Starbucks Drake Hands

Starbucks Drake Hands

Part of a series on Drake. [View Related Entries]

Updated Aug 01, 2014 at 07:04PM EDT by Brad.

Added Oct 08, 2013 at 12:52PM EDT by amanda b..

Entry
Like us on Facebook!

PROTIP: Press 'i' to view the image gallery, 'v' to view the video gallery, or 'r' to view a random entry.

This submission is currently being researched & evaluated!

You can help confirm this entry by contributing facts, media, and other evidence of notability and mutation.

About

#StarbucksDrakeHands is an Instagram hashtag associated with a series of videos in which people silently gaze at the camera while rapper Drake’s “Hold On, We’re Going Home” plays in the background.

Origin

On October 1st, 2013, Californian model Piper Kennedy[2] reluctantly gave her phone number to a local barista Brody “Odag” Ryan Curtis. The next day, Brody texted her a short video of himself silently smiling and rubbing his right hand on his face with the Drake song “Hold On, We’re Going Home” playing in the background as an attempt to seduce her. That same day, her friend DJ Ben Roc posted the video to his Instagram[1] account, where it gained more than 1,100 likes in six days.



Spread

On October 3rd, Roc uploaded the first parody video, attributed to Instagram user Alex Orley[3] (shown below), which received more than 110 likes within five days. As he began to receive more parody videos on Instagram, he launched the hashtag #StarbucksDrakeHands[6] to keep track of them all. On October 4th, Redditor theknocksnyc submitted Ben Roc’s Instagram video to the /r/Cringe subreddit[4] where it gained 24 upvotes, 19 points overall and 5 comments within four days. The following day, the video was re-uploaded to YouTube[5], accruing more than 110,000 views in 72 hours.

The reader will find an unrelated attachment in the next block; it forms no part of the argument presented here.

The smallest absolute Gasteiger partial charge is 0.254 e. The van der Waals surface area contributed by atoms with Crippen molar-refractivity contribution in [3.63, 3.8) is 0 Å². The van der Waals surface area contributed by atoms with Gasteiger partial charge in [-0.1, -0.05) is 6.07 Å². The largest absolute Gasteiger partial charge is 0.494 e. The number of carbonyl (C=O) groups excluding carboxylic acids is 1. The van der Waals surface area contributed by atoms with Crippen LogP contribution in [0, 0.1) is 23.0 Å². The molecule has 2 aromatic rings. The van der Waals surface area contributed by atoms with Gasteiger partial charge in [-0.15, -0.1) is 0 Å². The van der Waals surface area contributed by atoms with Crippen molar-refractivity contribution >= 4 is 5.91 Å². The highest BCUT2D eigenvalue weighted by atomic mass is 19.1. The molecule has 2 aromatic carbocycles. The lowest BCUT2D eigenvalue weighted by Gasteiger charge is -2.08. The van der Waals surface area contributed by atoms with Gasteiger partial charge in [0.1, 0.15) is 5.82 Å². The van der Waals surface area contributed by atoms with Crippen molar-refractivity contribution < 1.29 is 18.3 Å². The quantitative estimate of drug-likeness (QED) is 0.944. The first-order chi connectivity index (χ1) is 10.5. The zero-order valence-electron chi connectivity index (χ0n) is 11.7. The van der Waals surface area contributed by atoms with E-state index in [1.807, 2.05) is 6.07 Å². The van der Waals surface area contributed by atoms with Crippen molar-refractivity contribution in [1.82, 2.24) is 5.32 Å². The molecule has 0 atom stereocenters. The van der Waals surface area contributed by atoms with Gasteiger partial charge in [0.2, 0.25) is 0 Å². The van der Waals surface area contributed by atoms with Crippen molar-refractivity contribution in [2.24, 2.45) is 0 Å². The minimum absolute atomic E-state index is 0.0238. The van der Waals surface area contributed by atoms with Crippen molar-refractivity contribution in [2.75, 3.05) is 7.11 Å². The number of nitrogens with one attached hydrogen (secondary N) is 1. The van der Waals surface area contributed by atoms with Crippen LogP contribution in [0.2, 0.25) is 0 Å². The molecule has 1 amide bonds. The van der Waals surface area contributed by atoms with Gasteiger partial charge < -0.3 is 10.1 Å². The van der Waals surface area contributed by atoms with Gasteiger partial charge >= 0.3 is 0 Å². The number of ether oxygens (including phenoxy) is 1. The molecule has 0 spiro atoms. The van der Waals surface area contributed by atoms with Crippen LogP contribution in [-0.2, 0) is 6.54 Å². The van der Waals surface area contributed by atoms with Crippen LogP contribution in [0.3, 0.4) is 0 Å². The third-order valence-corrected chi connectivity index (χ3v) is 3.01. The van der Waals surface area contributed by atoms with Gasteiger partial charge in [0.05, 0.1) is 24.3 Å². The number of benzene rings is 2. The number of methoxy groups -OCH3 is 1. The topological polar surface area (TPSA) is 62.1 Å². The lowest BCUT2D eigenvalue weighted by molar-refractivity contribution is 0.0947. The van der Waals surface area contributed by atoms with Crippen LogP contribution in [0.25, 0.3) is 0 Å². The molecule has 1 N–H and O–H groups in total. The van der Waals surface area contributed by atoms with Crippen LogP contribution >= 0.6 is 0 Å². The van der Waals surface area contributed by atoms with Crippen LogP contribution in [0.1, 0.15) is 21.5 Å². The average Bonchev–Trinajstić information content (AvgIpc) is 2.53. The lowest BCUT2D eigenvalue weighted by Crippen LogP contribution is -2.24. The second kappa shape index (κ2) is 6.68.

On October 7th, the official Instagram[8] and Twitter[9] accounts for #StarbucksDrakeHands were launched by Champlain College student Mike Miller, who also uploaded a compilation of the parodies onto YouTube that same day. Meanwhile, BuzzFeed[7] posted a collection of the Instagram parody videos and local news site PIX 11[10] also reported on the emerging trend. On October 8th, news of the video fad spread to a number of entertainment blogs and internet culture sites including the Daily Mail[11], the Hollywood Gossip[12], International Business Times[13], Metro UK[14], First Post[15] and RyanSeacrest.com.[16] The same day, RyanSeacrest.com[2] also posted a series of photos of Kennedy (shown below), the woman who inspired the videos. Additional examples can be found on Instagram[6], YouTube[17] and Twitter.[18]



Notable Examples




Search Interest



External References

Recent Videos 13 total

Recent Images 4 total

Top Comments


+ Add a Comment

Comments 28 total

Loading-blocks-red

+ Add a Comment

Add a Comment

Hauu! You must login or signup first!